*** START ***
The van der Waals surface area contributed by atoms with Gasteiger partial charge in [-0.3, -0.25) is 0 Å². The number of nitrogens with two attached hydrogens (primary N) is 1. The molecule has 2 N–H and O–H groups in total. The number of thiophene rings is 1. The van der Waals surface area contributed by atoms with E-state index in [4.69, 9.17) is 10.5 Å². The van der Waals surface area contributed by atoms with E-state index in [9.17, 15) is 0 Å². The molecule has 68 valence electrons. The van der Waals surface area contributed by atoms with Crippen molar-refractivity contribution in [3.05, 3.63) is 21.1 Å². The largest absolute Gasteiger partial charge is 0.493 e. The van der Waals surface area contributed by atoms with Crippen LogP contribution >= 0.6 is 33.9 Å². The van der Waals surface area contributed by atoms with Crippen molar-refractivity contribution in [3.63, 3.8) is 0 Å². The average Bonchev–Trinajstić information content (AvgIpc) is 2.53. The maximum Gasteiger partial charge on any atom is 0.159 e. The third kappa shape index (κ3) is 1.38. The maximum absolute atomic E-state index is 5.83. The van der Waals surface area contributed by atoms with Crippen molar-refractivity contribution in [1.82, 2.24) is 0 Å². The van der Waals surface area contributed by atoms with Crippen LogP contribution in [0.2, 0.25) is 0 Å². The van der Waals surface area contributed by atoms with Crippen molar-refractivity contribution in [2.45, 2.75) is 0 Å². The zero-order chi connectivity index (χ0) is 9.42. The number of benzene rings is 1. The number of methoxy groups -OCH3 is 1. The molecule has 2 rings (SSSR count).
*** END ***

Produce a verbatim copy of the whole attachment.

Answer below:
The van der Waals surface area contributed by atoms with Gasteiger partial charge in [-0.3, -0.25) is 0 Å². The number of nitrogens with two attached hydrogens (primary N) is 1. The molecule has 2 N–H and O–H groups in total. The number of thiophene rings is 1. The van der Waals surface area contributed by atoms with E-state index in [4.69, 9.17) is 10.5 Å². The van der Waals surface area contributed by atoms with E-state index in [9.17, 15) is 0 Å². The molecule has 68 valence electrons. The van der Waals surface area contributed by atoms with Crippen molar-refractivity contribution in [3.05, 3.63) is 21.1 Å². The largest absolute Gasteiger partial charge is 0.493 e. The van der Waals surface area contributed by atoms with Crippen LogP contribution >= 0.6 is 33.9 Å². The van der Waals surface area contributed by atoms with Crippen molar-refractivity contribution in [3.63, 3.8) is 0 Å². The average Bonchev–Trinajstić information content (AvgIpc) is 2.53. The maximum Gasteiger partial charge on any atom is 0.159 e. The third kappa shape index (κ3) is 1.38. The maximum absolute atomic E-state index is 5.83. The van der Waals surface area contributed by atoms with Crippen molar-refractivity contribution in [1.82, 2.24) is 0 Å². The van der Waals surface area contributed by atoms with Crippen LogP contribution in [0.2, 0.25) is 0 Å². The van der Waals surface area contributed by atoms with Crippen molar-refractivity contribution in [2.45, 2.75) is 0 Å². The zero-order chi connectivity index (χ0) is 9.42. The number of benzene rings is 1. The number of methoxy groups -OCH3 is 1. The molecule has 2 rings (SSSR count).